GOVERNMENTS like to try to bury bad news announcements, and using a Friday in the dog days of summer is usually a good time to try it.
That's what the B.C. Liberal government did last week, with a bolt-from-theblue announcement that it was ending its decade-long fight with the state of California and electrical utilities there over whether BC Hydro acted legally when it sold power to the state in 2000 and 2001.
It's been a fascinating story since it first unfolded, and the sudden end to it leaves a lot of questions unanswered. The way it has ended has also cost British Columbia a lot of money.
The out-of-court settlement cost BC Hydro $750 million (about $477 million in unpaid bills and $273 million as an actual payment). Considering the government's fierce insistence for years that it would never back down because nothing illegal occurred, it's extraordinary it is actually writing a cheque to the Americans (rather than walking away from unpaid debts).
The saga began in the winter of 2000-01, as California experienced an energy crisis brought on by a number of factors: a poorlyconceived de-regulation plan, aging energy generation and distribution facilities used by utility companies in the state, and an explosion in energy demands - it was an unusually cold winter, especially in the northern part of the state.
Quite simply, California could not generate enough electricity on its own to keep up with demand, and so was forced to look outside the state for help. Rolling electrical blackouts were literally keeping the lights off, as well as the heat, in California homes.
One of the energy companies California officials called was BC Hydro, which sells surplus electricity it generates through its export subsidiary, Powerex.
At the time, I interviewed the energy traders responsible for selling the power to California. They use a complex system that requires them to ensure that BC energy demands are met before they start moving power outside the province.
They also are acutely aware of the price of electricity at any given moment. It is traded on an open, "spot" market and the price can vary at different times of day. In this situation, because California was in such a desperate and precarious situation, the price on that open market had skyrocketed and that meant BC Hydro, through Powerex, made a lot of money selling its power (roughly about $1 billion).
At the time, BC Hydro was viewed as a saviour by California for literally keeping the lights on in the state. In fact, the energy traders I talked to recalled how thankful their counterparts in the state had been over the phone.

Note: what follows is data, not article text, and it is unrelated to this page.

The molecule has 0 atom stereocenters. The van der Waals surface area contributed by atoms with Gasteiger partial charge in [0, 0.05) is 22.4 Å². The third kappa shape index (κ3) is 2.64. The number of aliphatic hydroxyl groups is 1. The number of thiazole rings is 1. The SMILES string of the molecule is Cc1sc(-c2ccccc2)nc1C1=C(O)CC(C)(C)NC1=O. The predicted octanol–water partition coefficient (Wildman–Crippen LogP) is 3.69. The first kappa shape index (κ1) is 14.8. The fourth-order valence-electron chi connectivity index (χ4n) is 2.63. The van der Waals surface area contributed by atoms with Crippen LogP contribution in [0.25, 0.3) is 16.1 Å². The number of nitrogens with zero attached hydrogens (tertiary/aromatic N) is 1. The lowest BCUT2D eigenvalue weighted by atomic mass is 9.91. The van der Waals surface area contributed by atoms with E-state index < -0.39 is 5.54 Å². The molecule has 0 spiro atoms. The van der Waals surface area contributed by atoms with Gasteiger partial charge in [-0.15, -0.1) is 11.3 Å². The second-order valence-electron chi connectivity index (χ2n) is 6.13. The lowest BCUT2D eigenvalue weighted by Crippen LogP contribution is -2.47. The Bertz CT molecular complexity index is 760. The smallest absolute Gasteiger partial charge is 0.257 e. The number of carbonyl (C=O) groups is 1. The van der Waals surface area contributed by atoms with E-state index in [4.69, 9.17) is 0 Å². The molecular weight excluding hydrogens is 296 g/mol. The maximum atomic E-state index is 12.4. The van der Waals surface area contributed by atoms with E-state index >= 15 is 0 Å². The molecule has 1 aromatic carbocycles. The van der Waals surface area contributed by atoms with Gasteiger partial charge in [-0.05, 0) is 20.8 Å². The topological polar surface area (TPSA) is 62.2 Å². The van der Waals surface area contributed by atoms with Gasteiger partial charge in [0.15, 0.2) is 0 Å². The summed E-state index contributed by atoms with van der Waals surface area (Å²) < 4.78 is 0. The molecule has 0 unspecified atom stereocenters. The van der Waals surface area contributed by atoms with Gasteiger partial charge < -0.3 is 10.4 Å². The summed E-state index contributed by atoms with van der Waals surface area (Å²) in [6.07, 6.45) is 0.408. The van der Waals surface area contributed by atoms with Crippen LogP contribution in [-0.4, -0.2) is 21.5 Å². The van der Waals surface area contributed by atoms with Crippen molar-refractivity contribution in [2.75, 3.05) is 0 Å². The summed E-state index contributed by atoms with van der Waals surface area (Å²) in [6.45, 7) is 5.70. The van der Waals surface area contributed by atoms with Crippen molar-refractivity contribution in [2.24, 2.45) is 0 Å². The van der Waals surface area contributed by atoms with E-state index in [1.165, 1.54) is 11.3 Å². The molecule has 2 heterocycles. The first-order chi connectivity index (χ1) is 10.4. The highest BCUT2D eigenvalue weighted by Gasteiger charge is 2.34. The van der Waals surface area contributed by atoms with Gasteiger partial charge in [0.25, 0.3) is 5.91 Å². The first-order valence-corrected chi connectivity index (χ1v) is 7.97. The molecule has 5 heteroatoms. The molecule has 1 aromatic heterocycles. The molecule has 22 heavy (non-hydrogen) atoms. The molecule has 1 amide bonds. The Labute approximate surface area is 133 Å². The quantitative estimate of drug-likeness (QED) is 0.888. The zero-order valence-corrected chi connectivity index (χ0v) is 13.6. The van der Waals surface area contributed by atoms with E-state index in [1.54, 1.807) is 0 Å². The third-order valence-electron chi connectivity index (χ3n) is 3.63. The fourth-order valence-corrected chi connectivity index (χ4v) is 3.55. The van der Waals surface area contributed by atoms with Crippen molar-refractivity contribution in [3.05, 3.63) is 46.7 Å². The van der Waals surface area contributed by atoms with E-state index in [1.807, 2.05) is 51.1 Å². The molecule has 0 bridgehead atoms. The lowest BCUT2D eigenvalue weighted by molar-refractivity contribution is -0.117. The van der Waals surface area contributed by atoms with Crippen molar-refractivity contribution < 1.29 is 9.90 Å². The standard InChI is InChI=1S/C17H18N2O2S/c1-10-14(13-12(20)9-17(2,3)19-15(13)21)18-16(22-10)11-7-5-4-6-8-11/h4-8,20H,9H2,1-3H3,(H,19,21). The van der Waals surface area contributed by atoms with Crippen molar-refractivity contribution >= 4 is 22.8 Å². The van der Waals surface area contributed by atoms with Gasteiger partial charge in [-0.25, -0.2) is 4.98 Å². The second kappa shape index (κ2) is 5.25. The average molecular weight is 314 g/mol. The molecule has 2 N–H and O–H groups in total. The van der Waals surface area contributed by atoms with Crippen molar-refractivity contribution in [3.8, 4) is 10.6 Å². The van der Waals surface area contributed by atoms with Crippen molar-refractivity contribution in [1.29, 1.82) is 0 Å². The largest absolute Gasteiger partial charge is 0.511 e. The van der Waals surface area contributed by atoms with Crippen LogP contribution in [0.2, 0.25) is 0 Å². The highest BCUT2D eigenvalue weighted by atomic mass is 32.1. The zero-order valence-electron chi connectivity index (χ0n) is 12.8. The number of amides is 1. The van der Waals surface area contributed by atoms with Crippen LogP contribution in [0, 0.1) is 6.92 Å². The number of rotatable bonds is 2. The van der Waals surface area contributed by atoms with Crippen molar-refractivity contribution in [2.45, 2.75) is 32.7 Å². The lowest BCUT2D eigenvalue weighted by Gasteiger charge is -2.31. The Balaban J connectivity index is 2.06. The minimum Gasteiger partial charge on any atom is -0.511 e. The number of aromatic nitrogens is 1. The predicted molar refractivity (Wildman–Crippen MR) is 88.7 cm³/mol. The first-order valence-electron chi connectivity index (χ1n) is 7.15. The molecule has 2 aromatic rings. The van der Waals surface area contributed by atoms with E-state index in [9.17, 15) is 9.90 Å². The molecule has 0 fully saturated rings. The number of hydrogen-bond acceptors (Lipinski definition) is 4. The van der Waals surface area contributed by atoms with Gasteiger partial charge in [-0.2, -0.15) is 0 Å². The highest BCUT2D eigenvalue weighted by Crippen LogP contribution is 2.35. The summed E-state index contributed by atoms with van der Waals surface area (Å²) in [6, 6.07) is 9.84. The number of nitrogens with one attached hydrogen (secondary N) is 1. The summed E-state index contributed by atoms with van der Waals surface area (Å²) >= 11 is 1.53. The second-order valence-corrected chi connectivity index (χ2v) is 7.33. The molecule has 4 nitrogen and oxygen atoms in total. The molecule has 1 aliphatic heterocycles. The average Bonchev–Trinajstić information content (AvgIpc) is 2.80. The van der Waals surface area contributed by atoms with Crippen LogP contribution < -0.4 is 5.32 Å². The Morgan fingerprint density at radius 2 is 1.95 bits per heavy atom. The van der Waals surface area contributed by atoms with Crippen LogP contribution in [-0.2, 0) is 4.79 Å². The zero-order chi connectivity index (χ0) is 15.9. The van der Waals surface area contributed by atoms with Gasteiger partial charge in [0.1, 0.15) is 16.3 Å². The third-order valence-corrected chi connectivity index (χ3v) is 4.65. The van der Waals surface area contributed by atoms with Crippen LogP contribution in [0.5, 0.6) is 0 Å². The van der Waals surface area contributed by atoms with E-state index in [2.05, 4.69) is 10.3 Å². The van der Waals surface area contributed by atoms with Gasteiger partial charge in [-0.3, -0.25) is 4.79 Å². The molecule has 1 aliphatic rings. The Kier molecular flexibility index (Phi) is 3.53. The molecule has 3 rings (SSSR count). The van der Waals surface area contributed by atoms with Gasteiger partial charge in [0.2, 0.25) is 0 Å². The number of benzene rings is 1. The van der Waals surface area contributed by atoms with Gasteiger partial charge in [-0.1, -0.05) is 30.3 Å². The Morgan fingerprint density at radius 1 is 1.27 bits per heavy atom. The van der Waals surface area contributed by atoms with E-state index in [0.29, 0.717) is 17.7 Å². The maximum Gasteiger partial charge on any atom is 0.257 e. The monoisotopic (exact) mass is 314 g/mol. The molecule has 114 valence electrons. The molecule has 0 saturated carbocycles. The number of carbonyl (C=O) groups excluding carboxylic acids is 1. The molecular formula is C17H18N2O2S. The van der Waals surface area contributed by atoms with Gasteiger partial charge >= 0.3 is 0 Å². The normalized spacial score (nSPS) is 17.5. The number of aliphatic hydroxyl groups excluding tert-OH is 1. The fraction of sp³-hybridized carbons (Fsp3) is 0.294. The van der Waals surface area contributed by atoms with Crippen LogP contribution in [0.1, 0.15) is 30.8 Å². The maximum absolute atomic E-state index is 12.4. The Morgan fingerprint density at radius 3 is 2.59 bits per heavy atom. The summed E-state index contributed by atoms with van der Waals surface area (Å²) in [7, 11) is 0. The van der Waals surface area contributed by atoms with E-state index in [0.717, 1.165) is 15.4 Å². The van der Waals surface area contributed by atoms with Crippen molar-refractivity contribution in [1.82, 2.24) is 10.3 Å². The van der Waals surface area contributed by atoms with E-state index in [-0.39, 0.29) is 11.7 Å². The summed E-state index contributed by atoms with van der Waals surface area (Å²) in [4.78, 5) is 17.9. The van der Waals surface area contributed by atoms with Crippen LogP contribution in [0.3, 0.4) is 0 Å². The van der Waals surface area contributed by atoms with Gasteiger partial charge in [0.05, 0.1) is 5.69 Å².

However, within months, the Americans' view had dimmed considerably, as they began to suspect they had been "played" by an energy market that had been manipulated by outside interests, including Powerex.
The company was accused, in a lawsuit, of engaging in a lot of "Enron-like games" that effectively and illegally fixed energy prices through manipulation and deceitfulness.
Enron, the notorious phony energy company, used schemes colourfully called Fat Boy, Death Star and Ricochet.
Enron would mislead California's power grid operators on how much power was needed, in order to increase scarcity and boost prices, and then sell at the artificially high rate. It also created false "congestion" on the grid, and then charged huge prices to relieve the congestion.
Powerex was accused of being part of these schemes, although the company has strongly denied the allegations. It has argued it was playing by all the rules, and had simply taken advantage of the looseness of those rules.
Energy Minister Bill Bennett has argued that throwing in the towel in this fight fends off what could have been an even more expensive outcome (more than $3 billion) if U.S. courts had ultimately ruled against Powerex.
He may be right, but his predecessors in that portfolio (most recently Rich Coleman) had adamantly maintained there was not a shred of evidence to implicate Powerex in any wrongdoing.
So what's changed? No real explanation has been provided, other than the claim that Powerex wants to "move forward and enhance (its) relationship with California" for future energy sales.
But it is a bitter and expensive pill to swallow, particularly since B.C.'s energy helped the state at such a critical time. If California ever goes through another such energy crisis, perhaps Powerex may think twice before picking up the phone when the Americans come calling.
© Copyright 2013